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NATO countries yet to determine offer for Ukraine at Vilnius summit, WP

NATO countries yet to determine offer for Ukraine at Vilnius summit, WP Photo: NATO countries have not yet decided what to offer Ukraine at the Alliance summit (Getty Images)

NATO member countries have yet to finalize their offer to Ukraine at the Alliance summit scheduled in Vilnius on July 11-12, reports The Washington Post.

The United States, which holds the most influence among the 31 Alliance members, has been maneuvering for months to lower Ukraine's expectations for the NATO summit. Washington has focused the discussion on security guarantees rather than immediate membership, which many allies consider impossible to discuss as long as Ukraine remains at war with Russia.

Previously, Ukrainian Minister of Defense Oleksii Reznikov noted that the Vilnius summit would provide an opportunity for the Alliance to rectify the mistake made at the Bucharest summit in 2008 when Ukraine and Georgia were told they would become members sometime in the future without specifying when or how it would happen.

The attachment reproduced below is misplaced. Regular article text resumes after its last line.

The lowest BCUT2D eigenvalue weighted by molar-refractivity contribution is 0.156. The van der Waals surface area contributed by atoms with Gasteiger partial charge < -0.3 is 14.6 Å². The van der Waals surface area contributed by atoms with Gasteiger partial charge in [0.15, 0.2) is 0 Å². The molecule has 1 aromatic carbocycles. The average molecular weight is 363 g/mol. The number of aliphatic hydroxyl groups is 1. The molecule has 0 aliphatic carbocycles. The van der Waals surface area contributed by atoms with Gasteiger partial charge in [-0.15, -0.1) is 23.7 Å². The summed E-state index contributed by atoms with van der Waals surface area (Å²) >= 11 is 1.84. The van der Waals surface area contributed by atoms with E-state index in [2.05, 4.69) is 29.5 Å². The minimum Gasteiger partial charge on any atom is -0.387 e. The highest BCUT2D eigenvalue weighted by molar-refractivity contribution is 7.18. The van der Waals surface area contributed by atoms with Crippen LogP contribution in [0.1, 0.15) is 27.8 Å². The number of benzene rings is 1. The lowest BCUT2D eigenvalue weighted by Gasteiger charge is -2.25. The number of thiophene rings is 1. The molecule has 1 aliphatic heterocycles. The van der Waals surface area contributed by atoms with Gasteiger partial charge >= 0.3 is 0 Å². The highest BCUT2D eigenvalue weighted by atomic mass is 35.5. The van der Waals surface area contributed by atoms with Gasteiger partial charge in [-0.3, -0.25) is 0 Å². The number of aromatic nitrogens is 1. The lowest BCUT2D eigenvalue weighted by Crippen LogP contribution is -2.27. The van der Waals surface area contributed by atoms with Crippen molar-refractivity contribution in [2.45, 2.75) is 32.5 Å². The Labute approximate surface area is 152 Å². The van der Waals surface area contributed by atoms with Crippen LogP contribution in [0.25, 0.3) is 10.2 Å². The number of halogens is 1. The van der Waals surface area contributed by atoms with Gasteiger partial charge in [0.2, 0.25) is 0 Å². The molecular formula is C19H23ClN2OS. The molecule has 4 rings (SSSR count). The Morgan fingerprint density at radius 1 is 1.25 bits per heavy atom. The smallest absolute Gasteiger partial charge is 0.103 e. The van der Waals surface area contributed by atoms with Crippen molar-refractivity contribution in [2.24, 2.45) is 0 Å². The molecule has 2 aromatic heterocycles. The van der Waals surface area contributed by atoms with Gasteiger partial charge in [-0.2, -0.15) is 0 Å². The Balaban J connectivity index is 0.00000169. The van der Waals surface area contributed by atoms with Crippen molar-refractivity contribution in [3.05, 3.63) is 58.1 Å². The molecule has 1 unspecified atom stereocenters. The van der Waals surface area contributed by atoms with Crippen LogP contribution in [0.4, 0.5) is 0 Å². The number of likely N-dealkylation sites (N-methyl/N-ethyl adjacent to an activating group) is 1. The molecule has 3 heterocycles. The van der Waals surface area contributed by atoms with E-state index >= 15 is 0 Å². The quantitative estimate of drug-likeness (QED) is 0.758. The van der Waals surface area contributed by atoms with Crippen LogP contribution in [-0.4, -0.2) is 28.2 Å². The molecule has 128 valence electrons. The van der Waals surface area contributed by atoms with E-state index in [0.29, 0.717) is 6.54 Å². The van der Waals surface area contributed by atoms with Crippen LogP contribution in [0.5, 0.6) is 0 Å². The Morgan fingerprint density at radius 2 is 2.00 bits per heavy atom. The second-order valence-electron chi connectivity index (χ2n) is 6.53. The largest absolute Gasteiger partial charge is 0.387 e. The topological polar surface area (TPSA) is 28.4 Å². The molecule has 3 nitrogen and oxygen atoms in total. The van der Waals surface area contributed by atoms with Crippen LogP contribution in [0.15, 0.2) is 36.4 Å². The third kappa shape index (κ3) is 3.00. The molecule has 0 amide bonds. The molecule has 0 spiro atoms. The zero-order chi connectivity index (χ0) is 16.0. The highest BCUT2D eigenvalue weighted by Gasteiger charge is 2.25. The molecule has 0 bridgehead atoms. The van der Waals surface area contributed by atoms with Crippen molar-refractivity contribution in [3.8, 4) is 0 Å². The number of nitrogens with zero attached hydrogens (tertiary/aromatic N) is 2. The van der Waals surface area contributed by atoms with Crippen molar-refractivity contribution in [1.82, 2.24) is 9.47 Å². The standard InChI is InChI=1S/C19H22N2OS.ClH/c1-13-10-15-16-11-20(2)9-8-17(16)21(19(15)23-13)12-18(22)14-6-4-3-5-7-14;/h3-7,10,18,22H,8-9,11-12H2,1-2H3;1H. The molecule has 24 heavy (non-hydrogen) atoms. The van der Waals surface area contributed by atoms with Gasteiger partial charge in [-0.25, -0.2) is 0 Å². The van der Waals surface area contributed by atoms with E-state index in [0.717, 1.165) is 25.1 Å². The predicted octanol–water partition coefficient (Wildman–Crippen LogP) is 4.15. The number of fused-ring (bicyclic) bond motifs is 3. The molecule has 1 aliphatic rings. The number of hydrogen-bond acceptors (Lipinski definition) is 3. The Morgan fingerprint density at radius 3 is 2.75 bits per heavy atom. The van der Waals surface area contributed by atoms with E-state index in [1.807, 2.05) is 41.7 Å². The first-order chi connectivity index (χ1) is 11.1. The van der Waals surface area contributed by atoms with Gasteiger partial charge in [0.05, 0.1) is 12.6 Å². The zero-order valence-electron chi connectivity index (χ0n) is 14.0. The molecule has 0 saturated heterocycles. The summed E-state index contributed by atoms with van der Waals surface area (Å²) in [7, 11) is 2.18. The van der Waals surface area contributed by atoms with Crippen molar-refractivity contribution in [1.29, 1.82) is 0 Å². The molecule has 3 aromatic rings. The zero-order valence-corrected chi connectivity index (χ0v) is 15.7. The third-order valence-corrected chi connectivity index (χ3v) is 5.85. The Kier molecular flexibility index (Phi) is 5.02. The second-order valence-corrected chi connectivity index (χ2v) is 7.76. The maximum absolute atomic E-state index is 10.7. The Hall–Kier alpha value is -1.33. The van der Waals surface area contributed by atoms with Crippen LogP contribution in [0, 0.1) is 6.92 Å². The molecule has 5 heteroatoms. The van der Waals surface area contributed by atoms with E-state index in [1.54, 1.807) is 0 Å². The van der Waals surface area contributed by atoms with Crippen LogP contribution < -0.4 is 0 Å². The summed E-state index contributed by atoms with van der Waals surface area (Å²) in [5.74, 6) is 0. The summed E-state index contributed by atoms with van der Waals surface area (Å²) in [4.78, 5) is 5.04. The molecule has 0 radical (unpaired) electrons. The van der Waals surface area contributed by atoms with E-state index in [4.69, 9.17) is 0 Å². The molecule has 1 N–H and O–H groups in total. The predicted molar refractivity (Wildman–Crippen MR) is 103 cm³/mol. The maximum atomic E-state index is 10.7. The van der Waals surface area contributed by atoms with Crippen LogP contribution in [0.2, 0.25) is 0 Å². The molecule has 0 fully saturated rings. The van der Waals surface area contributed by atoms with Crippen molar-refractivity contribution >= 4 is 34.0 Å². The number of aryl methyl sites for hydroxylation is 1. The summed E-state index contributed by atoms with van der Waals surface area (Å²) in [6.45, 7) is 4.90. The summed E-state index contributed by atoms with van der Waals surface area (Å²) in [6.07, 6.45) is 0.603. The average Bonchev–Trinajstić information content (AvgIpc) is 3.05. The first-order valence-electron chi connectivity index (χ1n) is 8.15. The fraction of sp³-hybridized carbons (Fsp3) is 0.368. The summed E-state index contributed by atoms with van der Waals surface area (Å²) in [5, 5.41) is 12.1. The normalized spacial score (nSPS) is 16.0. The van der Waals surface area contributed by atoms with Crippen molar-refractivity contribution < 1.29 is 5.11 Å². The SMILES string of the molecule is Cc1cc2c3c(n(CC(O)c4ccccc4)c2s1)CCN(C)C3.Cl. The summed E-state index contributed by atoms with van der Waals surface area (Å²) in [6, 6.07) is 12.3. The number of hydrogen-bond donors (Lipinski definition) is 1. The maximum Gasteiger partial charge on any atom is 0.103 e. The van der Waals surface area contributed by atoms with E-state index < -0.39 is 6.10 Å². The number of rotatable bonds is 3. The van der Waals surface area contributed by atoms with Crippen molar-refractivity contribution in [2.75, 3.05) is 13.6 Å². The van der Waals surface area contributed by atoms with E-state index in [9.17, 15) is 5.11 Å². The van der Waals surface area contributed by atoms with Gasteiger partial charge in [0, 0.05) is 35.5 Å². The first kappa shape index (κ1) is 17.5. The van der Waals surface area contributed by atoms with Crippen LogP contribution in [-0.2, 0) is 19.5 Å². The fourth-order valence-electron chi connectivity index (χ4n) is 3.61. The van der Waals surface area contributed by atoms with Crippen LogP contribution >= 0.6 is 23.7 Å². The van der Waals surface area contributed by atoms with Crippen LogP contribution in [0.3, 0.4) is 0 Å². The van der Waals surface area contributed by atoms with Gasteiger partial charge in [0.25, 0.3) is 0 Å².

Many officials and analysts argue that this made the countries vulnerable to Russian aggression—Georgia in 2008 and Ukraine in 2014 and during the recent full-scale invasion. As Russia attacked countries lacking the protection of NATO's collective defense doctrine, which considers an attack on one ally an attack on all, some NATO members still doubt Ukraine's readiness to join the Alliance. They point out that Kyiv still has a long way to go in reforming its army and addressing the chronic corruption issue.

Regardless of whether Ukraine's aspirations for membership are approved, Ukrainian officials expect Western countries to provide security commitments urgently and promptly. These security guarantees can also serve as a deterrent against any future major acts of aggression by Russia.

According to diplomats, the details of the security package have not yet been determined. However, U.S. and NATO officials have described new proposals for bilateral or multilateral agreements as defense pacts or security memorandums with Ukraine.

In the Vilnius declaration, allies must find formulations that would not grant Russia a "veto" on membership, says former NATO Assistant Secretary-General for Defense Investment Kamel Grand, who now serves as a political staffer at the European Council on International Relations.

Ukraine's NATO membership

Ukraine aims to receive a political decision in support of its accession after the war at the NATO summit in Vilnius. Ukrainian President Volodymyr Zelenskyy believes the country has all the grounds for it.

The Ukrainian leader has emphasized that the Alliance's decision to support Ukraine's membership would motivate Ukrainian soldiers more.

However, the White House has stated that Ukraine must meet specific requirements for NATO membership and implement a series of reforms.